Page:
Monday, June 4, 2012

Beomeosa Temple (Pusan)

Rather than focusing on the buildings and stone lanterns and other national treasures located in various points around this large temple with 1,330 years of history, this temple has a lot of rich cultural points that I find much more fascinating than the temple, so I'll share these :)

The Legend of Geumsaem Spring and Beomeosa Temple

The Geumsaem, literally "gold spring", legend reveals how Geumjeongsan Mountain in Busan has been a great spiritual site since ancient times and how the mountain got its name. This legend is documented in Dongguk Ueoji Seungnam (Augmented Survey of the Geography of Korea).
"On the summit of Geumjeongsan Mountain, there is a rock which is as tall as three people standing one on top of the other, and at the top of the rock, there is a fountain. The fountain is always full of water of a golden hue, and never runs dry even during periods of drought. A certain legend says that a golden fish once rode on a five-cardinal-colored cloud and descended to this fountain from the Brahma heaven to play there. Thus, the mountain on which the fountain was placed was named Beomeo (Nirvana Fish)."
A similar yet more specific tale relating to Buddhist Supreme Master Uisang, who founded this temple during the reign of King Mu of Silla dynasty, is recorded in Samguk Yusa (Memorabilia of the Three Kingdoms).
"The Japanese military was preparing to invade Silla via the East Sea with 100,000 warships. Then, a  troubled King Munmu had a dream in which a deity appeared and told him that if he went to Geumsaem together with Buddhist Supreme Master Uisang to pray for seven days, he would be able to defeat the Japanese. He followed the deity's advice, whereupon the earth shook, and Buddha, the heavenly king, and the Child Buddha appeared. They went to the East Sea together to defeat the Japanese troops. Greatly delighted, King Munmu promoted Uisang, and erected Beomeosa Temple below Geumsaem."

Gomodang Shrine? unclear

 The Legend of Gomodang Shrine

Another legend, and one surrounding a woman who gets venerated - imagine that!!!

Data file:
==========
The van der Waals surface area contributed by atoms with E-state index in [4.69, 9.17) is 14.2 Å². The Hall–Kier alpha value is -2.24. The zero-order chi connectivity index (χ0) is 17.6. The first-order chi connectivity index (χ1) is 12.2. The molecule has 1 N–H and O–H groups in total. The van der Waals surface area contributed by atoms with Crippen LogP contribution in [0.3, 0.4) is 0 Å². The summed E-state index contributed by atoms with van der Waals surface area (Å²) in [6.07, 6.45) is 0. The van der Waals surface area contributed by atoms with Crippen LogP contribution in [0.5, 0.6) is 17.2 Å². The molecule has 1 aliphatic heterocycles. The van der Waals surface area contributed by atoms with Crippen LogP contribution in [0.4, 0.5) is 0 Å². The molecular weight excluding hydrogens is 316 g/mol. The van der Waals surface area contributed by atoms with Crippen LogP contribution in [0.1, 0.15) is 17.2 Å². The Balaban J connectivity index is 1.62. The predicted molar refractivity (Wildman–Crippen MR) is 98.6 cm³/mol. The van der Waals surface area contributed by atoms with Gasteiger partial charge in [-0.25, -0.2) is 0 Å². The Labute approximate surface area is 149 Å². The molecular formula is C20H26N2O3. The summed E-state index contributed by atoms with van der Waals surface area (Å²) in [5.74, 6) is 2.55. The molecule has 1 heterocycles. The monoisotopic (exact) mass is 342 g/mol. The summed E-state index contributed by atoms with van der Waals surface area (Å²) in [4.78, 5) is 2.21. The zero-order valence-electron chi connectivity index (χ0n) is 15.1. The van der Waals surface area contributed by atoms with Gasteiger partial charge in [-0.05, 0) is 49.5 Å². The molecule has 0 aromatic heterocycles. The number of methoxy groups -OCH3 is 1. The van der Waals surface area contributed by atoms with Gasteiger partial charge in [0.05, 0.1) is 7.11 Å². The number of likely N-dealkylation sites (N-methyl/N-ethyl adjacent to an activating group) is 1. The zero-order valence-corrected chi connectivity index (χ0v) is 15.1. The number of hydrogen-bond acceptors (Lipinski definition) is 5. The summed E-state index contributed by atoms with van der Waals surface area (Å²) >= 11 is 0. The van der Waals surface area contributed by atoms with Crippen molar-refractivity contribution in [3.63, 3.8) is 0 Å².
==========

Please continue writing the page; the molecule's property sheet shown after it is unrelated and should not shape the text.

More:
"Some 400 years ago, a woman from the Miryang Park clan turned to Buddhism after her marriage failed. She became a hwaju bosal (a Buddhist nun who collected money for charity) at Beomeosa Temple and dedicated herself wholly to Buddhism, earning the praise of many Buddhists. Shortly before her death she said to the senior monk, "When I die, please cremate my body. If you build a shrine for the Gomoyeongsin goddess at Godangbong Peak and hold rites for her, I will become a guardian goddess and help Beomeosa Temple.

The shrine was built in fulfillment of her dying wish, and since then two annual rituals have been held, on the 15th of January by the lunar calendar, and during the Dano Festival, in remembrance of her. Although Beomeosa Temple prospered, a group of young monks once damaged the shrine in protest against the holding of memorial services in her honor. However, when a number of ominous incidences occurred, they repaired the shrine."
For symbolism or a ceremony?

I'm not quite sure what was happening here but one young monk was explaining to the younger monk the position for the broomsticks and the very correct way of positioning them, one on each side of an ascending staircase. The monk went into great detail explaining, and younger brother monk kept nodding his head sagely. My friend and I passed by 30-40 minutes later and the broomsticks were gone. Just found this very curious.

Cheongryong Am (turtle-shaped rock)